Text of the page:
Rise of TOKYOPOP
TOKYOPOP became one of the biggest manga publishers outside Japan, and as such, was attributed with popularizing manga in the United States. By 2004, it boasted the largest market share of manga sales in the U.S., reaching as high as 50% of manga exports to the United States, according to Nissei Weekly.
TOKYOPOP were also instrumental in the introduction of manhwa to western audiences. Brad Brooks and Tim Pilcher, authors of The Essential Guide to World Comics. London, said that TOKYOPOP "published many Korean artists' work, possibly without Western fans even realizing the strips don't come from Japan. Series like King of Hell by Kim Jae-hwan and Ra In-soo, and the Gothic vampire tale Model by Lee So-young are both Korean, but could easily be mistaken for manga." In 2005, TOKYOPOP began a new, free publication called Manga (originally Takuhai) to feature their latest releases.
In March 2006, TOKYOPOP and HarperCollins Publishers announced a co-publishing agreement in which the sale and distribution rights of some TOKYOPOP manga and books, under this co-publishing license, would be transferred to HarperCollins in mid-June 2006. The agreement enabled TOKYOPOP to produce original English-language (OEL) manga adaptations of HarperCollins' books. Meg Cabot's books were the first to be adapted into the manga format, along with the Warriors series by Erin Hunter. The first line of TOKYOPOP-HarperCollins OEL manga was released in 2007 with the goal of publishing up to 24 titles each year.
TOKYOPOP has released several series based on American games, films, and characters, such as Warcraft, the Kingdom Hearts video game series, and Jim Henson films. They released the first volume of a series based on the Hellgate: London video game in April 2008.
TOKYOPOP also helped to pioneer the Cine-Manga format, a blend of cinematic properties and sequential art that uses imagery from movies and television series. Levy secured licenses to publish Cine-Manga with major entertainment brands including Disney, Nickelodeon, DreamWorks, Paramount, Universal, and the NBA.
In June 2008, Tokyopop announced that it was being restructured, with its name being changed to TOKYOPOP Group, a holding group for several new subsidiaries. The TOKYOPOP operations in the United States were split into two subsidiaries: TOKYOPOP, Inc., and TOKYOPOP Media. TOKYOPOP, Inc. consisted of the company's existing publications business, while TOKYOPOP Media focused on the company's digital and comics-to-film works. TOKYOPOP Media managed the TOKYOPOP website, which continued to promote its publications. According to representative Mike Kiley, the divisions would allow the company to "set things up in ways that would very clearly and definitively allow those businesses to focus on what they need to do to succeed. The goals in each company are different and the achievement of those goals is more realistic, more possible if everyone working in each of those companies is very clearly focused."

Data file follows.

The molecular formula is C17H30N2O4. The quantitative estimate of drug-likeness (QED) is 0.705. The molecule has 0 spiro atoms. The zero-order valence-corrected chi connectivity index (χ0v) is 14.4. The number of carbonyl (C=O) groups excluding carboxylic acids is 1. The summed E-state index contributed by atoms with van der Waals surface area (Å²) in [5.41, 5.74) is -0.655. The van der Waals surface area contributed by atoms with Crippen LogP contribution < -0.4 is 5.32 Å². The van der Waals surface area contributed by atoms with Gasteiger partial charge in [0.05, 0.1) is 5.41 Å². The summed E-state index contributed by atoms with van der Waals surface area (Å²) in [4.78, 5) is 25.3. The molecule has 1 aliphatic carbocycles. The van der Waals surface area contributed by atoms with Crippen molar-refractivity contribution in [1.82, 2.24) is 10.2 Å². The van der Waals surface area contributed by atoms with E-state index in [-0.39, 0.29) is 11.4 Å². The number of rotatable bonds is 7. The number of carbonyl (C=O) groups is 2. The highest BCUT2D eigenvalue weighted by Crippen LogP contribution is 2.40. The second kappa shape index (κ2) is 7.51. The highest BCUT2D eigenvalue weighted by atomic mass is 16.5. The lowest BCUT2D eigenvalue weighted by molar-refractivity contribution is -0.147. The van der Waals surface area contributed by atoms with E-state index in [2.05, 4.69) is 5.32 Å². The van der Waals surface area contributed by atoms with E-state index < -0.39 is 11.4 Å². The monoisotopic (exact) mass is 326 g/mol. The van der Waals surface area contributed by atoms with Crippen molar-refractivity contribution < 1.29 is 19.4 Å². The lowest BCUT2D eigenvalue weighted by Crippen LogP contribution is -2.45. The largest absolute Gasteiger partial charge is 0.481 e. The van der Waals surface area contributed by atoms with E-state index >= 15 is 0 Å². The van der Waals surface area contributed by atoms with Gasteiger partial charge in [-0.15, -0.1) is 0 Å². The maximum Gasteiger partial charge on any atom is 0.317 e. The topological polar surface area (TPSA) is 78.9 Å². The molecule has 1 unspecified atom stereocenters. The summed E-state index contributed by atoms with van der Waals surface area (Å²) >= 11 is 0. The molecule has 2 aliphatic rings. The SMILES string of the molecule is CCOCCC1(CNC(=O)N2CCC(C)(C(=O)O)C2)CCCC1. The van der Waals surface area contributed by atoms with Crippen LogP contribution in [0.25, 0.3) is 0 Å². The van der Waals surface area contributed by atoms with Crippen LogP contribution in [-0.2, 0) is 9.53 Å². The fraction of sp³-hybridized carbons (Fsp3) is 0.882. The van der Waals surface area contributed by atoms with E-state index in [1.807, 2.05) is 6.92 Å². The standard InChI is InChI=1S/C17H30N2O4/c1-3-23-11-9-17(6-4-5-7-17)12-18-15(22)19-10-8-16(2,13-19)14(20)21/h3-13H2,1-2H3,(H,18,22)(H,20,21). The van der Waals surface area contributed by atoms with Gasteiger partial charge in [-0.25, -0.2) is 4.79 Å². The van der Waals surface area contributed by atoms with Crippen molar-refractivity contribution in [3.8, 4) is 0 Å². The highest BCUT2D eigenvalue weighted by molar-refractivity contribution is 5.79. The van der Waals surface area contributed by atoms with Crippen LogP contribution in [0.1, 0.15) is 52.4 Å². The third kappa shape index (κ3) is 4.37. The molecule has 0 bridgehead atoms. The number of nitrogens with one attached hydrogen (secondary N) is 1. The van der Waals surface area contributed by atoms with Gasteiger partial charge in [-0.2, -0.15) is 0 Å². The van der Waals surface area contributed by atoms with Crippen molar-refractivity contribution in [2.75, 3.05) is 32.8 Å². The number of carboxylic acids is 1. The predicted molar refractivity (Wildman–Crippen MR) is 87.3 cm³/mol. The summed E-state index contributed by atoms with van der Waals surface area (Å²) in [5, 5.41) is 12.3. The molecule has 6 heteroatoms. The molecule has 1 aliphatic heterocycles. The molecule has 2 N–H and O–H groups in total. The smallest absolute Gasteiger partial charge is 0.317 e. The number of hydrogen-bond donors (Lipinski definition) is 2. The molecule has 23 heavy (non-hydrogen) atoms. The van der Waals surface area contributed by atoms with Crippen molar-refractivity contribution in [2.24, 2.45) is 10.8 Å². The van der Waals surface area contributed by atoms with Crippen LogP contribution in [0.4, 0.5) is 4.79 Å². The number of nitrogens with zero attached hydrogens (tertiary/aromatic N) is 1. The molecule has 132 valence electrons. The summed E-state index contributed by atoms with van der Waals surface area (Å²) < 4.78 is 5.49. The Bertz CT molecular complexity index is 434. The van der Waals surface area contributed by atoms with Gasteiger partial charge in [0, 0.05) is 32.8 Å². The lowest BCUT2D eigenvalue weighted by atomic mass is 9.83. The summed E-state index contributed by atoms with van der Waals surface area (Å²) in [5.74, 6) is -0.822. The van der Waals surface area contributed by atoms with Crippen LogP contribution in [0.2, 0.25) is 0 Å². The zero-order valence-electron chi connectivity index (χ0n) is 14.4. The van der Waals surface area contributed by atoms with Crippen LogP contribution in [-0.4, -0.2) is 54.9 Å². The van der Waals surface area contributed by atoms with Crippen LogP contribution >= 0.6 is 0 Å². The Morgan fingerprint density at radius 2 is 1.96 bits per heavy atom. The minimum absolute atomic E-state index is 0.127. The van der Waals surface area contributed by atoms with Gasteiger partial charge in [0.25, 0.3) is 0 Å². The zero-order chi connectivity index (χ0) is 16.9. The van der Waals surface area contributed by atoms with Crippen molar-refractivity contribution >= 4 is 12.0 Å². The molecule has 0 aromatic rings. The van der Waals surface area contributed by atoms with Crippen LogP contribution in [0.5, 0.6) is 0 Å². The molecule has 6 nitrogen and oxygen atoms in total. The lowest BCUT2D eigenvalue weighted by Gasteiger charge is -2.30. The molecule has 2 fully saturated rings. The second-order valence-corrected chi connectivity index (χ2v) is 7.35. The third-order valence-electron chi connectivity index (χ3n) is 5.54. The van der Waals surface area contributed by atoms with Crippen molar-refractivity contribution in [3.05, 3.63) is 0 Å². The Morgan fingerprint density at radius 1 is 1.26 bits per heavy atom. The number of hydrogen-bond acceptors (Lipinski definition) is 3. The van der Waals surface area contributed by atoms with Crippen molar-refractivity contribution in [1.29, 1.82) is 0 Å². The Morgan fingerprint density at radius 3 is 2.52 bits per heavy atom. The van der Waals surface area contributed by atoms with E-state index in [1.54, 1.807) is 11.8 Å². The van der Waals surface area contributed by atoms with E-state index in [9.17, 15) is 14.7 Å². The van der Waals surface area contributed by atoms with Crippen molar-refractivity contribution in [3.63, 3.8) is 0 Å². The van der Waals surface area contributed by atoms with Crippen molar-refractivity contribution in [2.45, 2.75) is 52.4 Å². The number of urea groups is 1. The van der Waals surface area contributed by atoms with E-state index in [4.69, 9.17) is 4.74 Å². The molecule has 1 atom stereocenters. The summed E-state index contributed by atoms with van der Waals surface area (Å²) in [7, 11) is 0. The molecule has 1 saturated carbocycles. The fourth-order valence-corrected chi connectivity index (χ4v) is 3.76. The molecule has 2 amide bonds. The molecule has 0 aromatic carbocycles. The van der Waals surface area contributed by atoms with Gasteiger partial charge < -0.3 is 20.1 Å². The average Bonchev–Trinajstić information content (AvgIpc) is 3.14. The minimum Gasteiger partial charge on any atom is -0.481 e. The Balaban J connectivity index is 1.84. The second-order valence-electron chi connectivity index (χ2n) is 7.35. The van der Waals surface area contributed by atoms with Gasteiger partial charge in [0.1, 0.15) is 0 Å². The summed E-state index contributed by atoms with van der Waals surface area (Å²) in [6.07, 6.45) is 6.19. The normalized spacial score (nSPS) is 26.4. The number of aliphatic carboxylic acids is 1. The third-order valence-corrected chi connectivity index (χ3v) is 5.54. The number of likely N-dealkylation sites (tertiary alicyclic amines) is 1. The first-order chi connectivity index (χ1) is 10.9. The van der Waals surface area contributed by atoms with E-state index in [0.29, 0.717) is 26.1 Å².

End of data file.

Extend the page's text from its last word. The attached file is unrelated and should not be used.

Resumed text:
During the restructure, TOKYOPOP laid off 39 positions, equating to 35%–40% of its American workforce. Most of the positions cut were those involved in the direct publication of its books which resulted in a scale back of publication output from Tokyopop, Inc. Tokyopop reported that it would be cutting the volumes released per year by approximately 50%, to an average of 20–22 volumes per month.
TOKYOPOP's Japan division was also to be split, with one unit operating under TOKYOPOP Media and the other becoming a subsidiary under the overall TOKYOPOP Group. In response to TOKYOPOP's restructuring, declining sales, and losing 20% of its manga market share, TOKYOPOP UK cut its publication release schedule from approximately 25 volumes a month to 20.
In December 2008, citing "dramatically low sales" in the publishing industry as a whole, TOKYOPOP, Inc., laid off eight more employees, including three editors, and noted that the company would have to rearrange some of its upcoming publication schedules.